Creating Partnerships with the Former Soviet Union
The Center for Safe Energy (CSE) addresses the most urgent needs of citizen-based organizations in the former Soviet Union (FSU). Since 1989, the Center has actively formed partnerships with environmental citizen groups around energy issues across Russia, Ukraine, Georgia, and the Central Asian countries of Kazakhstan, Kyrgyzstan, and Tajikistan. CSE supports its partners by sending experts to provide technical assistance in the FSU and organizing professional delegations to the US.
CSE is currently seeking an Executive Director - read more in News!
In the Field 2015
CSE is organizing a 2-way exchange with partners in Rivne, Ukraine on energy efficiency and climate change. CSE will host 3 experts from Ukraine in the Bay Area to meet with their counterparts in the US; and will send 3 US experts to Ukraine to exchange experience on safe energy strategies.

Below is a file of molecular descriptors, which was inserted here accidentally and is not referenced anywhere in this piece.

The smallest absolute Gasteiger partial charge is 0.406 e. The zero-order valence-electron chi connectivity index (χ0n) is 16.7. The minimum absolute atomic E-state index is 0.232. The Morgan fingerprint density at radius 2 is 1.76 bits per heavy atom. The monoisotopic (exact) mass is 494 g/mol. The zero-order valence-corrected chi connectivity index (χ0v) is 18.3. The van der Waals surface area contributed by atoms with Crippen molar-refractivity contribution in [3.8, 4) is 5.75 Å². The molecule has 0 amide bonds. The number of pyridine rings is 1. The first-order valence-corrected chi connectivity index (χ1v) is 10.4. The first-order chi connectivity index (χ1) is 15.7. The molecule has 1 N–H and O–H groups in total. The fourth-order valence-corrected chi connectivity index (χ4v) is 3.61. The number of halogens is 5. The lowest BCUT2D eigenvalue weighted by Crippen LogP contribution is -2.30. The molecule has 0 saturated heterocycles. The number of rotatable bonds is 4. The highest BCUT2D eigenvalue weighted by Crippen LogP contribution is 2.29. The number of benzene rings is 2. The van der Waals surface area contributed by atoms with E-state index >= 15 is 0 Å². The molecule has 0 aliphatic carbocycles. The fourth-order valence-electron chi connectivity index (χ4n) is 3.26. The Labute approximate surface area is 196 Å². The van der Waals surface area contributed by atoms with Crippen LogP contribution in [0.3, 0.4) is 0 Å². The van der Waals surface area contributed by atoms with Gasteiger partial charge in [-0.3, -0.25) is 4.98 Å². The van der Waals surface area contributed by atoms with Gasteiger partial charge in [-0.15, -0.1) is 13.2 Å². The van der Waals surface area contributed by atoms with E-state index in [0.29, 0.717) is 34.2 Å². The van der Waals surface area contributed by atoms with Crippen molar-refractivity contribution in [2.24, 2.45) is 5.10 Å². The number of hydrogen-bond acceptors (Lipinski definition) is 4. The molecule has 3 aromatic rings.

In the Field 2014
The CSE collaborated with partner NGO EcoForum in Almaty, Kazakhstan, to arrange a conference on energy, climate change, and cities. Participants from both countries had experience in different aspects of the relationships among city governance and the challenges posed by climate change and energy choices. Both countries’ participants aimed their remarks at the efficacy of programs, policies, and projects to reduce emissions of carbon dioxide and mitigate climate change by increasing energy efficiency and promoting the replacement of fossil fuels by renewable energy.
In the Field 2013